It was just ten years ago, in 2009, when Bridgespan’s Ann Goggins Gregory and Don Howard published their groundbreaking article, The Nonprofit Starvation Cycle, in the Stanford Social Innovation Review. Their premise: It takes money to achieve charitable purposes, and nonprofits must spend enough in overhead to avert being in constant financial straits.
And it was just 6-½ years ago when activist Dan Pallotta first railed against the demonization of overhead in his famous TED talk. He explained that “… the way we think about charity is dead wrong.” Nonprofits, he said, are praised for “how little they spend – not for what they get done.”
Soon after Mr. Pallotta’s TED Talk went viral, the editors of The Nonprofit Quarterly posted a landmark letter, The Overhead Myth (June 17, 2013), from GuideStar, Charity Navigator and the Wise Giving Alliance “calling for an end to the obsession many have had with nonprofit overhead costs as a proxy for measuring effectiveness…” They explained that “the percent of charity expenses that go to administrative and fundraising costs—commonly referred to as ‘overhead’—is a poor measure of a charity’s performance” and that more attention should be paid “to other factors of nonprofit performance: transparency, governance, leadership, and results….”
Progress Against the Overhead Myth
Foundations are entrenched in their thinking and practices, so there has been resistance. More to the point, they want to give money for the exciting programs that have been pitched to them: not for equipment or staff salaries or keeping the lights on at the organization’s headquarters. And it gives them “the most direct control over the funds.” Similarly, donors want their money used for high-profile projects; fundraisers are eager to accommodate these wishes. As a result, many contributions come with restrictions including that no money go to “indirect costs.”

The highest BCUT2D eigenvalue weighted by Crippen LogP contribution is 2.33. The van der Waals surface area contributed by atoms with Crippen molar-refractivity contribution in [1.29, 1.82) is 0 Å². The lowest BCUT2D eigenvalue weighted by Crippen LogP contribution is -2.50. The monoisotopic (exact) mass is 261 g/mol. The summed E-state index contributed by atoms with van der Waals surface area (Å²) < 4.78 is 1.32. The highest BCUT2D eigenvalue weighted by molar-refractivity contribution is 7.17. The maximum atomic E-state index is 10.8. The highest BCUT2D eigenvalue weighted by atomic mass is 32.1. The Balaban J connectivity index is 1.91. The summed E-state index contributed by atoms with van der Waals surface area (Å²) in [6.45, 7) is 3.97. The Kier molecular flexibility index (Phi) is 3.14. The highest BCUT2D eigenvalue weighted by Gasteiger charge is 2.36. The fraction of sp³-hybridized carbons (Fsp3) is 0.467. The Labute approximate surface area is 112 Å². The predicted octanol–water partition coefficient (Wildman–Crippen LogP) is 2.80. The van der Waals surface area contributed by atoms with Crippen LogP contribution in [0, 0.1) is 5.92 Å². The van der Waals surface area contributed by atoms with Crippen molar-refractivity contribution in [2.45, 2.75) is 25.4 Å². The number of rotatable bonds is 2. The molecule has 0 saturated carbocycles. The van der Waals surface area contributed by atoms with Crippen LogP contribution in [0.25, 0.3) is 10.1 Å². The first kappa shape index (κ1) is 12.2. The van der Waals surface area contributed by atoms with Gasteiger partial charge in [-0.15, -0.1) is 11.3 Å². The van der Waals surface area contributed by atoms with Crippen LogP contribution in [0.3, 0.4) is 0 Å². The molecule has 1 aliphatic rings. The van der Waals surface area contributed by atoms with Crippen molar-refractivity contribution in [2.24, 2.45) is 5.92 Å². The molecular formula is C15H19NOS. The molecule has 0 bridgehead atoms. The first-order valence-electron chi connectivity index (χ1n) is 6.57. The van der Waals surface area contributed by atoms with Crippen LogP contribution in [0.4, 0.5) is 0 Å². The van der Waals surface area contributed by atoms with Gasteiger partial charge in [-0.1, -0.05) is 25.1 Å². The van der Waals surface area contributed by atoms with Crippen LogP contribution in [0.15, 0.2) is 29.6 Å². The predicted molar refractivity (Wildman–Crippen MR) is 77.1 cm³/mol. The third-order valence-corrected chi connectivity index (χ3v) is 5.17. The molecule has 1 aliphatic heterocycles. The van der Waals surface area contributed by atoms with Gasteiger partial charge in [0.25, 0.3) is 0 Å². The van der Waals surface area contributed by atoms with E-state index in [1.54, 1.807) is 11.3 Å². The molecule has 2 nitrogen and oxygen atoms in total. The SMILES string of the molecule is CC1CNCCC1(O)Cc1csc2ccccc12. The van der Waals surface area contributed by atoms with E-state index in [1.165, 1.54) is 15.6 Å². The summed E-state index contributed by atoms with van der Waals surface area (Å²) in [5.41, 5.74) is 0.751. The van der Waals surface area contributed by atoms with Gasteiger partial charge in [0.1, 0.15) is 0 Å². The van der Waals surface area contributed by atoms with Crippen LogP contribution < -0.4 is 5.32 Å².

There’s been progress in changing funder thinking and practices, but it’s been in fits and starts. At the beginning of this year, we asked: Are Funders Ready to Throw the Overhead Myth Overboard? (January 16, 2019). Researchers found that some “sophisticated donors and visionary funders are responding to the reasoned arguments that nonprofits desperately need financial support for their day-to-day operations and the build-up of a long-range, sustainable, structure of talent and assets.” But surveys continued to show that the funding of general operating expenses remains at just 20-25% of all foundation giving. “The good news is that number is starting to rise.”